Unfortunately Ian Birchall is unwell at the moment and the seminar on Lenin's Moscow on 24th Oct and March 13 will have to be cancelled. Apologies for any inconvenience caused - we hope Ian gets well soon. 

SHS meeting - William A Pelz on A People's History of Europe

Socialist History Society PUBLIC MEETING

 Image result for a peoples history europe
William A. Pelz (Institute of Working Class History, Chicago) speaks on A People's History of Europe (also the title of his latest book, Pluto, 2016).


 Venue: Marx Memorial Library, 37a Clerkenwell Green, London EC1R 0DU.


Saturday, 15 October 2016

Conference on the 40th anniversary of the Lucas plan

BOOK NOW for a conference celebrating the 40th anniversary of the Lucas Plan!

Veteran trade unionists and younger activists see Nobel prize-nominated plan as inspiration for the future
November 26th, Birmingham
The Lucas Plan was a pioneering effort by workers at the arms company Lucas Aerospace to retain jobs by proposing alternative, socially-useful applications of the company’s technology and their own skills. It remains one of the most radical and forward thinking attempts ever made by workers to take the steering wheel and directly drive the direction of change. Read the Plan here.
Today, in 2016 — 40 years after the Lucas Plan — we’re facing a convergence of crises: militarism and nuclear weapons, climate chaos, and the destruction of jobs by automation.
These crises mean we have to start thinking about technology as political, as the Lucas Aerospace workers did.
Our conference will aim to re-open the debate about industrial conversion and democracy. 

Leading figures from the left, trade union, environmental and peace movements are coming together at a conference on November 26th with a fresh perspective on tackling current crises, using the ideas of socially useful production pioneered in the Lucas Plan. The Plan, produced by workers at the Lucas Aerospace arms company, showed how jobs could be saved by converting to make products that answer a social need, rather than weapons. To book for the conference, visit  See, or the notes below for more information on the Lucas Plan.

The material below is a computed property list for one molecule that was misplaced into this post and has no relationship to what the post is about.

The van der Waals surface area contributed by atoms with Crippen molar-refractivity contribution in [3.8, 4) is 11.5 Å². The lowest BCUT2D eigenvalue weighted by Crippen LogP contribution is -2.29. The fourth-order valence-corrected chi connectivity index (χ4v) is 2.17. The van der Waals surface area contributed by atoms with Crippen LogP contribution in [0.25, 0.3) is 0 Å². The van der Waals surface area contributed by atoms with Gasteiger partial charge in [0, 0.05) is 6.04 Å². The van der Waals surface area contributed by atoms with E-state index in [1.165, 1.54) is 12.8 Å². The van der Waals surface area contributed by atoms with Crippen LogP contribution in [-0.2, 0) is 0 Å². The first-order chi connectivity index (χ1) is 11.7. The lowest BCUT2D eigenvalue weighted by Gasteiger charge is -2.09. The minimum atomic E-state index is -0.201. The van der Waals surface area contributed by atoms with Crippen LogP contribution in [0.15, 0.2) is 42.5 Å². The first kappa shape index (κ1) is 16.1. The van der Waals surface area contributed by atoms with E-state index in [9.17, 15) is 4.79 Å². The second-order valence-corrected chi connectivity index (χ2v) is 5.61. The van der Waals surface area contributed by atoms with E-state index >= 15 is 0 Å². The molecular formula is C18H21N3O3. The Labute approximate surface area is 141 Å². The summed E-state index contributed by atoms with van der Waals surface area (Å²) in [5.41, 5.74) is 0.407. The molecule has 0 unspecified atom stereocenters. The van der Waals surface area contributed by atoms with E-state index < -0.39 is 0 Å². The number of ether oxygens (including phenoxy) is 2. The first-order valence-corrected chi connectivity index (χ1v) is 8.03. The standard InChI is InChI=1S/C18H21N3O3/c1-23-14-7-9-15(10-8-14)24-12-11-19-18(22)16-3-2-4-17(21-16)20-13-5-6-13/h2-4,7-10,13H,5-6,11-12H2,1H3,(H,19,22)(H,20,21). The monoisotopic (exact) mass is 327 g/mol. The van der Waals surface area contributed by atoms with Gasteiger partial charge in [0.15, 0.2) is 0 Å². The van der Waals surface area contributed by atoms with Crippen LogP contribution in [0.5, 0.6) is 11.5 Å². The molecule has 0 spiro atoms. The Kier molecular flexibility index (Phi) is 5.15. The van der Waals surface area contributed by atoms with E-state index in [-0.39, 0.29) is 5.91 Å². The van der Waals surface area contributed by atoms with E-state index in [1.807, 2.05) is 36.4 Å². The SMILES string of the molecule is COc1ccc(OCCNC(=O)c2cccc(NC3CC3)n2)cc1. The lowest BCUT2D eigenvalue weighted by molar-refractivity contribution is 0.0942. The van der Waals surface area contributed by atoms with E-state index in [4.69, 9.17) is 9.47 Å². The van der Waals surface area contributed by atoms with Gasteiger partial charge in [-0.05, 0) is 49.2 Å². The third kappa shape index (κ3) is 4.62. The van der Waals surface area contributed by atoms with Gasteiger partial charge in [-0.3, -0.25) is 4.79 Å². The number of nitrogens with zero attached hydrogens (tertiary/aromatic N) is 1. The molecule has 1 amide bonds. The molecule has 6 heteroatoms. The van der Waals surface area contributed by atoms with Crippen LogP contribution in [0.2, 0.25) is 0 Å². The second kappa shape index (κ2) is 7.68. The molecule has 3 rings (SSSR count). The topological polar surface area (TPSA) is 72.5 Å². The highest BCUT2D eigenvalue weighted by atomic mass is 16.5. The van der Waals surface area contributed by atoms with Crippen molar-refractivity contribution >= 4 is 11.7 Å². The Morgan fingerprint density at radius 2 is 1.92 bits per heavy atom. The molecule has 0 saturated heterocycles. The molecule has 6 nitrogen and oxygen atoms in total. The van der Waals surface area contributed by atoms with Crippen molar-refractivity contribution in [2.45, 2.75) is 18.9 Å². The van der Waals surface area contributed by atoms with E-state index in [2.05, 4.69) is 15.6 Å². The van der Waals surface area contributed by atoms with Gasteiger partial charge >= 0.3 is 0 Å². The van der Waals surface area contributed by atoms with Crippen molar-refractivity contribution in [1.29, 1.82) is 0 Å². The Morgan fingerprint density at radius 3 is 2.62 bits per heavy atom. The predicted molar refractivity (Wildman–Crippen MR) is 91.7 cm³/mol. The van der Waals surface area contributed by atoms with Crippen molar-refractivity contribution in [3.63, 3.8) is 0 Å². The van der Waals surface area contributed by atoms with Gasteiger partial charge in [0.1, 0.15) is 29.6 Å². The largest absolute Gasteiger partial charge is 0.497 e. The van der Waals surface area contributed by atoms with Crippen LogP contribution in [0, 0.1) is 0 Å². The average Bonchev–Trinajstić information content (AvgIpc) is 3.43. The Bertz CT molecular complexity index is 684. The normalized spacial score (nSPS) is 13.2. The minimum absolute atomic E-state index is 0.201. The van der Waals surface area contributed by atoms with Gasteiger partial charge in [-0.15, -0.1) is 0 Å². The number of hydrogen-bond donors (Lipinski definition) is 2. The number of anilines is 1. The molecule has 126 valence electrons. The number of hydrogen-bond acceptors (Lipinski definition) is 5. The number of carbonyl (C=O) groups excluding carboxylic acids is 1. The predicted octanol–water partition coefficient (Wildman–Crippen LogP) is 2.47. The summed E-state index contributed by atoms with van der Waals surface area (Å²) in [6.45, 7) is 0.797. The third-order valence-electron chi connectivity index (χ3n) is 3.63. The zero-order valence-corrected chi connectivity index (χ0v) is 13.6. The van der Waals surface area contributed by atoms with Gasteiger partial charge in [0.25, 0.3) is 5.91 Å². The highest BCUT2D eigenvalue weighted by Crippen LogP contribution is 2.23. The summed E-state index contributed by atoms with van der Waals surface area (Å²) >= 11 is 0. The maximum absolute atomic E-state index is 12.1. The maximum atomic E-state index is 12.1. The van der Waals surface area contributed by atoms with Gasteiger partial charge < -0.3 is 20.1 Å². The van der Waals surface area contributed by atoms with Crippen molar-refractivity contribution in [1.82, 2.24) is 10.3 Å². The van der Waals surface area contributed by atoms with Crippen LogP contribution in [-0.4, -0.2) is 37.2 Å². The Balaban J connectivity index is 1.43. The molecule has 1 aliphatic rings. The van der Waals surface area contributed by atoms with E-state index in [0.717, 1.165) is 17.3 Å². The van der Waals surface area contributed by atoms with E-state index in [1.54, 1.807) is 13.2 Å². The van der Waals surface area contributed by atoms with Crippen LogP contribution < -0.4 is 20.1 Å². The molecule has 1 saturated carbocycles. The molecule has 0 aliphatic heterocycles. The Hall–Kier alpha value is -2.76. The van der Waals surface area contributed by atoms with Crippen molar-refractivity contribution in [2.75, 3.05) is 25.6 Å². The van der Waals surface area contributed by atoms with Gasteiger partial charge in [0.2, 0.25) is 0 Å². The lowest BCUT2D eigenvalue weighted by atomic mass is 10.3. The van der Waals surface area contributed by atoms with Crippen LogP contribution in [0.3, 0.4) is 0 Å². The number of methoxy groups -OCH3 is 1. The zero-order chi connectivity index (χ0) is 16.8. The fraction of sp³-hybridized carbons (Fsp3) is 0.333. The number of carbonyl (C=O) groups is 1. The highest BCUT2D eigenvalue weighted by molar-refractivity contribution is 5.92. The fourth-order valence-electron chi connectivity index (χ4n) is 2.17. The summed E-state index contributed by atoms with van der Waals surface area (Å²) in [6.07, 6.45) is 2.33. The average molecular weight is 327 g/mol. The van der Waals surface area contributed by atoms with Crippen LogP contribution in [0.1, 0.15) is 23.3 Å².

The conference will focus on 5 key themes:

  • The Lucas Plan and socially useful production.
  • Arms conversion and peace.
  • Climate change and a socially just transition to sustainability.
  • The threat to skills and livelihoods from automation.
  • Local/community economic and industrial planning.

Linking all these issues is the need to rethink how we can produce what people and society actually need and overcome corporate domination through their control of technology.

Highlights of the conference will include:

  • Talks by Phil Asquith, Brian Salisbury and Mick Cooney (Lucas Aerospace Shop Stewards Combine).
  • Screening of a new film on the Lucas Plan by Steve Sprung.
  • Contributions from: Chris Baugh (PCS), Suzanne Jeffery (Million Climate Jobs Campaign), Hilary Wainwright (Red Pepper), John McDonnell (tbc), Natalie Bennett and Molly Scott-Cato (Green Party), Romayne Phoenix (People’s Assembly Against Austerity), Mary Pearson (Birmingham Trades Council), Jim Wyke (Young Scots for Independence), Philippa Hands (Unison), Stuart Parkinson (Scientists for Global Responsibility), Dave Elliott (Open University), Dave King (Breaking the Frame), Tom Woolley (Rachel Bevan Architects), Simon Fairlie (The Land magazine), Karen Leach (Localise West Midlands), plus more speakers to be announced.

The conference on the Lucas Plan 40th anniversary will be held at Birmingham Voluntary Service Council (138 Digbeth, Birmingham, B5 6DR) on November 26, 2016. See The conference is being organised and sponsored by: former members of the Lucas Aerospace Shop Stewards Combine, Breaking the Frame, PCS, UCU, Million Climate Jobs Campaign, Green Party, Scientists for Global Responsibility, Campaign Against Arms Trade, and Red Pepper.

Tickets are £10/£5 concessions: To book for the conference, visit For more information, email

BACKGROUND INFO: The Lucas Aerospace Shop Stewards Combine’s Alternative Corporate Plan (‘The Lucas Plan’) was launched in 1976 and became famous worldwide, sparking an international movement for socially useful production and workers’ plans. Facing the threat of redundancies, the Combine collected 150 ideas from shop floor workers about alternative socially useful products that could be produced by the company, instead of relying on military orders. Many of the innovations in the plan, such as hybrid car engines, heat pumps and wind turbines were commercially viable and are now in widespread use. Although the Alternative Plan was rejected by Lucas Aerospace managers, it was instrumental in protecting jobs at Lucas in the 1970s. The Combine was nominated for the Nobel Peace Prize in 1979 and Mike Cooley received the Right Livelihood Award in 1982. More information about the Plan, including the 53-page summary of the five 200 page volumes, can be found on the conference website,